By providing at-home virtual check-ins, providers can reduce no-shows by facilitating medical checkups that work with a patient’s busy schedule. They can even offer time slots that would traditionally be out-of-hours. Physicians can also provide care in a way that reduces the risk of exposure to COVID, increases the number of patients they can consult in a day. This reduces face time while improving patient outcomes, as well.
The virtual care experience lets patients conveniently and flexibly shape their care plan under a physician’s guidance. This flexibility improves the provider-patient dynamic. By bringing the clinic to the patient, patients have more autonomy over their healthcare. That in turn creates an opportunity for providers to offer truly personalized healthcare to a larger pool of patients.
Providers can monitor both their in-person foot traffic and their service usage data from their patient portal. They can then compare these figures to properly allocate available resources for a more efficient, cost-effective, and patient-oriented environment.
Post-COVID, a digital front door also lets providers plan for and avoid patient backlogs and extended treatment waitlists. As demand increases, the digital option provides the automation and adaptability to absorb the extra traffic while reducing the risk of staff absences due to COVID.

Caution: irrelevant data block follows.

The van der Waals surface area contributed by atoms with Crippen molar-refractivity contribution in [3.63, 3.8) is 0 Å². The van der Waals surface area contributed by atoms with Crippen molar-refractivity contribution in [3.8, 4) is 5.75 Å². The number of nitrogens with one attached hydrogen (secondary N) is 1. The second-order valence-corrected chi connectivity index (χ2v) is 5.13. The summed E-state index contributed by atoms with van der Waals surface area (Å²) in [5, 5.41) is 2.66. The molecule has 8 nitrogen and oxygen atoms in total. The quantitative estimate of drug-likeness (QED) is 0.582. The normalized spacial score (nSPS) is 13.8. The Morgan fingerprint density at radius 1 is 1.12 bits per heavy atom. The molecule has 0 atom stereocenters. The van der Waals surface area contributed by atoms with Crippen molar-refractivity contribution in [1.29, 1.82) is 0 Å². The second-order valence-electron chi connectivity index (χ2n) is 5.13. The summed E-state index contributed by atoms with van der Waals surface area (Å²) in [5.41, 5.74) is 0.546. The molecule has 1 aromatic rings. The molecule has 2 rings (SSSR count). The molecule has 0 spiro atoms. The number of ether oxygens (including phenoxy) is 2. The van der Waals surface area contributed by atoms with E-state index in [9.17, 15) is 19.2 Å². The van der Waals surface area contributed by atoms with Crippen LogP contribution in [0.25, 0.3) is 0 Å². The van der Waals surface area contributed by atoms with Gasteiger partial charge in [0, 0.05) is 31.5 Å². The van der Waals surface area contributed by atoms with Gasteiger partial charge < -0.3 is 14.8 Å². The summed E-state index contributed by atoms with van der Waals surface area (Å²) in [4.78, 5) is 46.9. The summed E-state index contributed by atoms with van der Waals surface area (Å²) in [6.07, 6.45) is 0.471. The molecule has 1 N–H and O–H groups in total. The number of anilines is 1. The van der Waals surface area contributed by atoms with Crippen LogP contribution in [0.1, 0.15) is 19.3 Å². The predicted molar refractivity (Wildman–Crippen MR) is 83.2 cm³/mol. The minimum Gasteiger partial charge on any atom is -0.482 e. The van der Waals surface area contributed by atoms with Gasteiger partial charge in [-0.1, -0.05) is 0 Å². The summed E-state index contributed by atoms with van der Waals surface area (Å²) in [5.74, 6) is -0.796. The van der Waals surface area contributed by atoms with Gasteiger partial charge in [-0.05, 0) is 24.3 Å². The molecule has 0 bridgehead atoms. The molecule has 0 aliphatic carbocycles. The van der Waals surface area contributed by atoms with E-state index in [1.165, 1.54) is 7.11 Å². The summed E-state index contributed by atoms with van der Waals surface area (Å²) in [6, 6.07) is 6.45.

Digital front doors are a step forward in the healthcare industry that look to help providers offer faster and more customized, convenient healthcare that enhances patient satisfaction and retention. With a digital front door in place, providers can refocus on the aspects of healthcare that truly matter.
4 digital front door principles:
The digital front door must meet patients and consumers where they are, rather than forcing a particular path.
There can be many front doors to care, both within an organization and across different types of organizations.
There should be no “wrong door” to care, but rather a variety of options to suit a variety of consumer needs and preferences.
No single organization should “own” the digital front door—whatever works best for the consumer is what’s going to move the industry forward.
How can we measure and track outcomes of digital health tools?
To evaluate the efficacy of digital front door and virtual care initiatives, we must take a customer-centric and outcomes-centric perspective. It’s a balance between asking, “How are we doing?” vs. “How are you doing?”